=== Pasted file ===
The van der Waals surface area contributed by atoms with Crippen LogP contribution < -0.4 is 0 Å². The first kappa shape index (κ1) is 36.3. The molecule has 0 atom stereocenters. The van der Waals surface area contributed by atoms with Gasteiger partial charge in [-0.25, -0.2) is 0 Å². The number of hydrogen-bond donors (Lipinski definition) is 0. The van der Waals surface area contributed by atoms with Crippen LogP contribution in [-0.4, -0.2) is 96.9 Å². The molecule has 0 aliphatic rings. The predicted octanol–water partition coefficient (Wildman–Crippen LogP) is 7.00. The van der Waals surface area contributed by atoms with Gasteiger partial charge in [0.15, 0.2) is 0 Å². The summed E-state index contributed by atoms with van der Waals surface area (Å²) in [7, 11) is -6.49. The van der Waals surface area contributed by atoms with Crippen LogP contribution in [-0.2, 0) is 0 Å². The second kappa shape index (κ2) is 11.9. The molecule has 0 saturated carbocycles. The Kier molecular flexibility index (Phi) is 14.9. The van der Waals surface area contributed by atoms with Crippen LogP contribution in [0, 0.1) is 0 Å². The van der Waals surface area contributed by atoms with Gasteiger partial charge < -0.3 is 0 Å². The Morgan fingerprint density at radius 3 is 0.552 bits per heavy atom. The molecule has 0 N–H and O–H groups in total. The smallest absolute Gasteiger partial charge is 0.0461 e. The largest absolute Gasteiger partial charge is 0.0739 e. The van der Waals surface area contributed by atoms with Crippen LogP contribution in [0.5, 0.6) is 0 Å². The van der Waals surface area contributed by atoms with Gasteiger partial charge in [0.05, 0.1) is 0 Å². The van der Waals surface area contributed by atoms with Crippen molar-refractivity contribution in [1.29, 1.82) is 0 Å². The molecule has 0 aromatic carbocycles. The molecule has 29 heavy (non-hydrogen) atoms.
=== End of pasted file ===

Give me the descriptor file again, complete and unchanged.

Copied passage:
The van der Waals surface area contributed by atoms with Crippen LogP contribution < -0.4 is 0 Å². The first kappa shape index (κ1) is 36.3. The molecule has 0 atom stereocenters. The van der Waals surface area contributed by atoms with Gasteiger partial charge in [-0.25, -0.2) is 0 Å². The number of hydrogen-bond donors (Lipinski definition) is 0. The van der Waals surface area contributed by atoms with Crippen LogP contribution in [-0.4, -0.2) is 96.9 Å². The molecule has 0 aliphatic rings. The predicted octanol–water partition coefficient (Wildman–Crippen LogP) is 7.00. The van der Waals surface area contributed by atoms with Gasteiger partial charge in [0.15, 0.2) is 0 Å². The summed E-state index contributed by atoms with van der Waals surface area (Å²) in [7, 11) is -6.49. The van der Waals surface area contributed by atoms with Crippen LogP contribution in [-0.2, 0) is 0 Å². The second kappa shape index (κ2) is 11.9. The molecule has 0 saturated carbocycles. The Kier molecular flexibility index (Phi) is 14.9. The van der Waals surface area contributed by atoms with Crippen LogP contribution in [0, 0.1) is 0 Å². The van der Waals surface area contributed by atoms with Gasteiger partial charge < -0.3 is 0 Å². The Morgan fingerprint density at radius 3 is 0.552 bits per heavy atom. The molecule has 0 N–H and O–H groups in total. The smallest absolute Gasteiger partial charge is 0.0461 e. The largest absolute Gasteiger partial charge is 0.0739 e. The van der Waals surface area contributed by atoms with Crippen LogP contribution in [0.5, 0.6) is 0 Å². The van der Waals surface area contributed by atoms with Gasteiger partial charge in [0.05, 0.1) is 0 Å². The van der Waals surface area contributed by atoms with Crippen molar-refractivity contribution in [1.29, 1.82) is 0 Å². The molecule has 0 aromatic carbocycles. The molecule has 29 heavy (non-hydrogen) atoms.